Although it is easily destroyed, confidence doesn't come easily. You can't get a package of it for Christmas, then go out and kick ass. You have to earn confidence, to build it up.
Confidence is undercut by a thousand different things. Bad diet decisions, training layoffs, getting a beating on a group ride where you normally prosper, injuries, simple bad days on the bike... all these things eat away at confidence as surely as rust eats steel. It's more insidious than rust, however, since you can't sand off and repaint a lack of confidence. It's far more stubborn than that, something I'm aware of from last year's foot surgery and this winter's back problems.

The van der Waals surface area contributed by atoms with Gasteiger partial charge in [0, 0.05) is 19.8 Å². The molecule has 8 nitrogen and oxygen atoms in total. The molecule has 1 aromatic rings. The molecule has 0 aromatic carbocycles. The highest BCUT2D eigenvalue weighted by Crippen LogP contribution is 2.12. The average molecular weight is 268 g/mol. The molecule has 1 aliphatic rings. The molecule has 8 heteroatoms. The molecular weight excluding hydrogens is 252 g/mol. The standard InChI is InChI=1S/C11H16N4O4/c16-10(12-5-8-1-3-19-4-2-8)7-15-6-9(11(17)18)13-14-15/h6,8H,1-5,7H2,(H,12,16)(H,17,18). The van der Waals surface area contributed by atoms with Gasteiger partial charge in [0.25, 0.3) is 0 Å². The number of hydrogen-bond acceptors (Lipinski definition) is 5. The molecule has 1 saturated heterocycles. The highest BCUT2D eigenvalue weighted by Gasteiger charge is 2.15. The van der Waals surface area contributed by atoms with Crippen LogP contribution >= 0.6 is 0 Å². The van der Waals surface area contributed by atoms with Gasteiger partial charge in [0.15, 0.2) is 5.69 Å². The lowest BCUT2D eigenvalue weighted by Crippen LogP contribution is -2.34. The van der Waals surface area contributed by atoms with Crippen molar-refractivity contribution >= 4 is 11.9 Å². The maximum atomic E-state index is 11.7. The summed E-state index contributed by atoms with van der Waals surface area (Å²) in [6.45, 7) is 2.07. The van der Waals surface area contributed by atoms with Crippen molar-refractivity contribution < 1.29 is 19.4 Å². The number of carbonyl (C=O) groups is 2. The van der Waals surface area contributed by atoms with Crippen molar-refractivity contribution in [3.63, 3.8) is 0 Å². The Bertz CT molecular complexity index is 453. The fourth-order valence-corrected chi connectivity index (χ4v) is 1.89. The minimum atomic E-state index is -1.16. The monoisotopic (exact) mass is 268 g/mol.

The way to regain that confidence is to earn it back. Real confidence has to be earned and built up over time. It's easy to get something that seems like confidence but which has no real benefits to it; that's false self esteem. It's easy to get because we say a lot of nice things to each other because we're all nice people, but nice isn't always what people need to hear, even if it's what they want to hear.
The danger of having a lot of friends who are nice people is that you can start believing their kind utterances and start feasting on their good wishes. Good wishes and support are wonderful, but they are emotional candy. They may pick you up when you're down, and give you an incentive to get out on the road and build yourself up, but the effect is ephemeral, and short lived. So they are important, but once you're on the road and pedaling, they dont' provide lasting help.